[Public Land Statistics, 1996]
[From the U.S. Government Printing Office, www.gpo.gov]


The Federal government is responsible for preserving and protecting threatened and endangered species; wild free-roaming horses and burros; significant archaeological, paleontological, and historical sites; areas of critical environmental concern and other outstanding natural areas; and wilderness or wilderness study areas.

BLM strives to improve efficiency by consolidating lands into manageable areas through land exchanges (Table 5-1). These land transactions also improve the management of natural resources by protecting endangered species, promoting biological diversity, increasing recreational opportunities, and preserving archaeological and historical sites.

Bureau-administered permanent or seasonal habitats on public lands are home for over 3,000 species of mammals, birds, reptiles, fish, and amphibians. Priority treatment is given to federally listed threatened or endangered plant and animal species (Tables 5-2 and 5-3) that depend on the public lands for all or part of their habitat needs.

The Bureau administers the Wild Free-Roaming Horses and Burros Act (Public Law 92-195, as amended). This Act provides for the protection, management, and control of wild horses and burros on the public lands. A major responsibility under the Act is to preserve a thriving natural ecological balance on the range. To do so, it is necessary to remove excess wild horses and burros, which are then offered for adoption. Tables 5-4 and 5-5 portray wild horse and burro populations and adoptions.

The Bureau of Land Management is steward for the Federal government's largest, most culturally diverse, and scientifically most varied and important body of cultural resources. To carry out this stewardship responsibility, the Bureau's cultural resource management program is set up to inventory, evaluate, plan for, and manage cultural and paleontological resources on public lands under its jurisdiction.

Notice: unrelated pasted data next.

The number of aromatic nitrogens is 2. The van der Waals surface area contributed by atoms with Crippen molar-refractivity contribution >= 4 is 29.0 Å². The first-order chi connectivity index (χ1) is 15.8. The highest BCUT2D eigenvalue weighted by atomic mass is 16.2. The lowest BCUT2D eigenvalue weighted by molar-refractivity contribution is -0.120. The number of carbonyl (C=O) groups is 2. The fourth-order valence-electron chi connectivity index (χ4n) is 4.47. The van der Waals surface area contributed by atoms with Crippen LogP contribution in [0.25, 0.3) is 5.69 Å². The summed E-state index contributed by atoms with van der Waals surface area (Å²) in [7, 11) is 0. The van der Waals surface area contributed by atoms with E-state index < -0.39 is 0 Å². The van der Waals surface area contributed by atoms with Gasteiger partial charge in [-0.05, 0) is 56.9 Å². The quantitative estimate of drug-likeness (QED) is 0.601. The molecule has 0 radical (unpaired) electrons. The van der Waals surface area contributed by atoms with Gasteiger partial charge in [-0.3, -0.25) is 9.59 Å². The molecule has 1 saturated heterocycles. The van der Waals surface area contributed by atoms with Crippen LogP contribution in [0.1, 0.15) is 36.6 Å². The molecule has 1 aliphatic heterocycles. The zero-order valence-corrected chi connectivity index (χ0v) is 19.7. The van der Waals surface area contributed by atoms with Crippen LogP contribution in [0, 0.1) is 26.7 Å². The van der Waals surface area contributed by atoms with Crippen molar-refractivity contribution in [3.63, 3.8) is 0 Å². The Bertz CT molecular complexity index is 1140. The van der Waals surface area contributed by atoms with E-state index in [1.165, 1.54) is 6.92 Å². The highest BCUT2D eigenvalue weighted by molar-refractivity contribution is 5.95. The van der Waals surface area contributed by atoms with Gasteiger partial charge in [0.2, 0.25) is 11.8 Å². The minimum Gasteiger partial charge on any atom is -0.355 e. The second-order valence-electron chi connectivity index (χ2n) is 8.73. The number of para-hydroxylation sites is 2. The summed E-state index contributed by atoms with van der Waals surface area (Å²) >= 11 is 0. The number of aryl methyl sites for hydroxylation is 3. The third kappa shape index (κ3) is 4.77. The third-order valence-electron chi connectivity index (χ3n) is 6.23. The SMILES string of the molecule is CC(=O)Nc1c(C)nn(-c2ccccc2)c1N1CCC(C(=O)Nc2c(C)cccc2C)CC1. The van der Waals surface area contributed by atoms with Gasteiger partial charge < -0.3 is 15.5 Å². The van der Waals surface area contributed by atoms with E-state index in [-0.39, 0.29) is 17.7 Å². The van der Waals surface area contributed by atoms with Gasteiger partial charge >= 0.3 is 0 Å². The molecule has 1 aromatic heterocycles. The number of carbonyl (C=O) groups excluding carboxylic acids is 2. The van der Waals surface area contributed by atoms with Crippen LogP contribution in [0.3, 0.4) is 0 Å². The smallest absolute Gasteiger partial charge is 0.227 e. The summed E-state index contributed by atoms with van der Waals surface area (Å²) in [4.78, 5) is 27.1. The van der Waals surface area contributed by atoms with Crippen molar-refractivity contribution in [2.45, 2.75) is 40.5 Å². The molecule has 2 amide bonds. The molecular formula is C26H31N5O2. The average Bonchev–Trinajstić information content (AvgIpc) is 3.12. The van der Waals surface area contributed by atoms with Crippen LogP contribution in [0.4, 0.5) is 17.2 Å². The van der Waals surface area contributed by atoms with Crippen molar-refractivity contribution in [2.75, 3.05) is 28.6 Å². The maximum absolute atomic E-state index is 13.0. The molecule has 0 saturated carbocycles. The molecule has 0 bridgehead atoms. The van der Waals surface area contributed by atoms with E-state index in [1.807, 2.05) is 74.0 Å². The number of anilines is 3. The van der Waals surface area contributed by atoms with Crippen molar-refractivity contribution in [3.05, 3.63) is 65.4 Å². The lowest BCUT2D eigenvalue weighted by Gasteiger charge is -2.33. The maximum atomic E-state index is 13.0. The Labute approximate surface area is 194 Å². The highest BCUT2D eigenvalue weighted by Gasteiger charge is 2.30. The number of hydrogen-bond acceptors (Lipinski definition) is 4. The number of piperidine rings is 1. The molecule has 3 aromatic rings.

The major objectives of the cultural resource management program are to manage archaeological and historical resources for the widest range of public uses, including recreational, educational, scientific, socio-cultural, and aesthetic benefits. In addition, these resources contribute to enhancing local economies and expanding job opportunities, particularly in rural areas. Cultural resources, specifically the data from archaeological, historical, and paleo-environmental studies, can also enhance ecosystem management by providing the time-depth perspective that scientists and land managers need to make wise decisions on maintaining or restoring ecosystem health. BLM has inventoried over 12 million acres for cultural resources and has recorded over 200,000 properties (Table 5-6).

The Bureau provides special management for 25 million acres of lands designated as Areas of Critical Environmental Concern, Research Natural Areas, National Conservation Areas, and National Natural Landmarks (Table 5-7). The Bureau also manages over 5.2 million acres of designated wilderness lands and 622 wilderness study areas encompassing 17.4 million acres (Tables 5-8, 5-9, and 5-10).